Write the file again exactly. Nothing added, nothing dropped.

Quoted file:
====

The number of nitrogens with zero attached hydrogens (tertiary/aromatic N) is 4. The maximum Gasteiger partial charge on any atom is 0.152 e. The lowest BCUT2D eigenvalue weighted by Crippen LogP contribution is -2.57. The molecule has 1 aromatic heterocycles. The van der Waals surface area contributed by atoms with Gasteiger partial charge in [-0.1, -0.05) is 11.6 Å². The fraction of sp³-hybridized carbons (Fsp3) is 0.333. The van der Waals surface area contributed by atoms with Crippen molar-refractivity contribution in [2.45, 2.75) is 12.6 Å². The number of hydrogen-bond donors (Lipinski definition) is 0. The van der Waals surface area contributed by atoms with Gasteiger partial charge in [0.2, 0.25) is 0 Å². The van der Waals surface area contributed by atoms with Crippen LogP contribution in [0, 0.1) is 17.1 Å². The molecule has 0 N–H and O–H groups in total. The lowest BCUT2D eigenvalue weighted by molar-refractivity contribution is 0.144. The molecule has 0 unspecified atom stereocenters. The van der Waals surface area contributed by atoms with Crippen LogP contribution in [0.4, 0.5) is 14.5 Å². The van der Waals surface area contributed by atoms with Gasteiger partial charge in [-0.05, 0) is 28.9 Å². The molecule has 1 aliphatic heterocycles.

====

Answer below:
The number of nitrogens with zero attached hydrogens (tertiary/aromatic N) is 4. The maximum Gasteiger partial charge on any atom is 0.152 e. The lowest BCUT2D eigenvalue weighted by Crippen LogP contribution is -2.57. The molecule has 1 aromatic heterocycles. The van der Waals surface area contributed by atoms with Gasteiger partial charge in [-0.1, -0.05) is 11.6 Å². The fraction of sp³-hybridized carbons (Fsp3) is 0.333. The van der Waals surface area contributed by atoms with Crippen molar-refractivity contribution in [2.45, 2.75) is 12.6 Å². The number of hydrogen-bond donors (Lipinski definition) is 0. The van der Waals surface area contributed by atoms with Gasteiger partial charge in [0.2, 0.25) is 0 Å². The van der Waals surface area contributed by atoms with Crippen LogP contribution in [0, 0.1) is 17.1 Å². The molecule has 0 N–H and O–H groups in total. The lowest BCUT2D eigenvalue weighted by molar-refractivity contribution is 0.144. The molecule has 0 unspecified atom stereocenters. The van der Waals surface area contributed by atoms with Crippen LogP contribution in [0.4, 0.5) is 14.5 Å². The van der Waals surface area contributed by atoms with Gasteiger partial charge in [-0.05, 0) is 28.9 Å². The molecule has 1 aliphatic heterocycles.